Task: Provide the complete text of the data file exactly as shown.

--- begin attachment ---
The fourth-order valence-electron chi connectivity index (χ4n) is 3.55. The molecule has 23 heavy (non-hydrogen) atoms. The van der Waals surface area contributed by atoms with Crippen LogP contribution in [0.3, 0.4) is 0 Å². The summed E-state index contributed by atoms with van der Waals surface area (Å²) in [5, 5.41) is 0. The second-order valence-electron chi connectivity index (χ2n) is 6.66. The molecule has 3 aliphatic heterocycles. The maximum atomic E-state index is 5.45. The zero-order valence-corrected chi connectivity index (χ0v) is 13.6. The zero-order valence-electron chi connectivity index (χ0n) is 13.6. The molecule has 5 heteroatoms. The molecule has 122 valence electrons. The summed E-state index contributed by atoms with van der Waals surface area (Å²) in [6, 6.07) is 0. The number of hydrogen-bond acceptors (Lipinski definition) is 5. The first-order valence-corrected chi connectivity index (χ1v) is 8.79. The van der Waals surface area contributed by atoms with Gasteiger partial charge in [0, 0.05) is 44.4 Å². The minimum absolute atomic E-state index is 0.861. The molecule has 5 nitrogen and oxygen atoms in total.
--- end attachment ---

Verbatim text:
The fourth-order valence-electron chi connectivity index (χ4n) is 3.55. The molecule has 23 heavy (non-hydrogen) atoms. The van der Waals surface area contributed by atoms with Crippen LogP contribution in [0.3, 0.4) is 0 Å². The summed E-state index contributed by atoms with van der Waals surface area (Å²) in [5, 5.41) is 0. The second-order valence-electron chi connectivity index (χ2n) is 6.66. The molecule has 3 aliphatic heterocycles. The maximum atomic E-state index is 5.45. The zero-order valence-corrected chi connectivity index (χ0v) is 13.6. The zero-order valence-electron chi connectivity index (χ0n) is 13.6. The molecule has 5 heteroatoms. The molecule has 122 valence electrons. The summed E-state index contributed by atoms with van der Waals surface area (Å²) in [6, 6.07) is 0. The number of hydrogen-bond acceptors (Lipinski definition) is 5. The first-order valence-corrected chi connectivity index (χ1v) is 8.79. The van der Waals surface area contributed by atoms with Gasteiger partial charge in [0, 0.05) is 44.4 Å². The minimum absolute atomic E-state index is 0.861. The molecule has 5 nitrogen and oxygen atoms in total.